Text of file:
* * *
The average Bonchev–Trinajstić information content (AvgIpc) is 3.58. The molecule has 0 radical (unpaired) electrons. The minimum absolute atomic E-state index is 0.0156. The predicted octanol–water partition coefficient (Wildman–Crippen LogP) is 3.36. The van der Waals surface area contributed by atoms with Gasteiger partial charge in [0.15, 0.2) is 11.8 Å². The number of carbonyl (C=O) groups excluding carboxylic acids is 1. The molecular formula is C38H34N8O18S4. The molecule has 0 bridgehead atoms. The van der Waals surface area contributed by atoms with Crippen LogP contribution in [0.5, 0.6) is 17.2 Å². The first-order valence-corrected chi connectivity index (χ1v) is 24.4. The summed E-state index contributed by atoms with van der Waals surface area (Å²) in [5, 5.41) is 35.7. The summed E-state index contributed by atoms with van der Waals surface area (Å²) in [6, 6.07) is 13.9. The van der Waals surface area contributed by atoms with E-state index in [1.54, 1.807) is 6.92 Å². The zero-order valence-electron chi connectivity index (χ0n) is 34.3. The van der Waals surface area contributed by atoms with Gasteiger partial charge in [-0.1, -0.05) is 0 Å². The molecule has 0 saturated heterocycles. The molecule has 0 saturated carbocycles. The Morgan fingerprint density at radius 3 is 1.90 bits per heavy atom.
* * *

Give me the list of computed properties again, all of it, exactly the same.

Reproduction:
The average Bonchev–Trinajstić information content (AvgIpc) is 3.58. The molecule has 0 radical (unpaired) electrons. The minimum absolute atomic E-state index is 0.0156. The predicted octanol–water partition coefficient (Wildman–Crippen LogP) is 3.36. The van der Waals surface area contributed by atoms with Gasteiger partial charge in [0.15, 0.2) is 11.8 Å². The number of carbonyl (C=O) groups excluding carboxylic acids is 1. The molecular formula is C38H34N8O18S4. The molecule has 0 bridgehead atoms. The van der Waals surface area contributed by atoms with Crippen LogP contribution in [0.5, 0.6) is 17.2 Å². The first-order valence-corrected chi connectivity index (χ1v) is 24.4. The summed E-state index contributed by atoms with van der Waals surface area (Å²) in [5, 5.41) is 35.7. The summed E-state index contributed by atoms with van der Waals surface area (Å²) in [6, 6.07) is 13.9. The van der Waals surface area contributed by atoms with E-state index in [1.54, 1.807) is 6.92 Å². The zero-order valence-electron chi connectivity index (χ0n) is 34.3. The van der Waals surface area contributed by atoms with Gasteiger partial charge in [-0.1, -0.05) is 0 Å². The molecule has 0 saturated heterocycles. The molecule has 0 saturated carbocycles. The Morgan fingerprint density at radius 3 is 1.90 bits per heavy atom.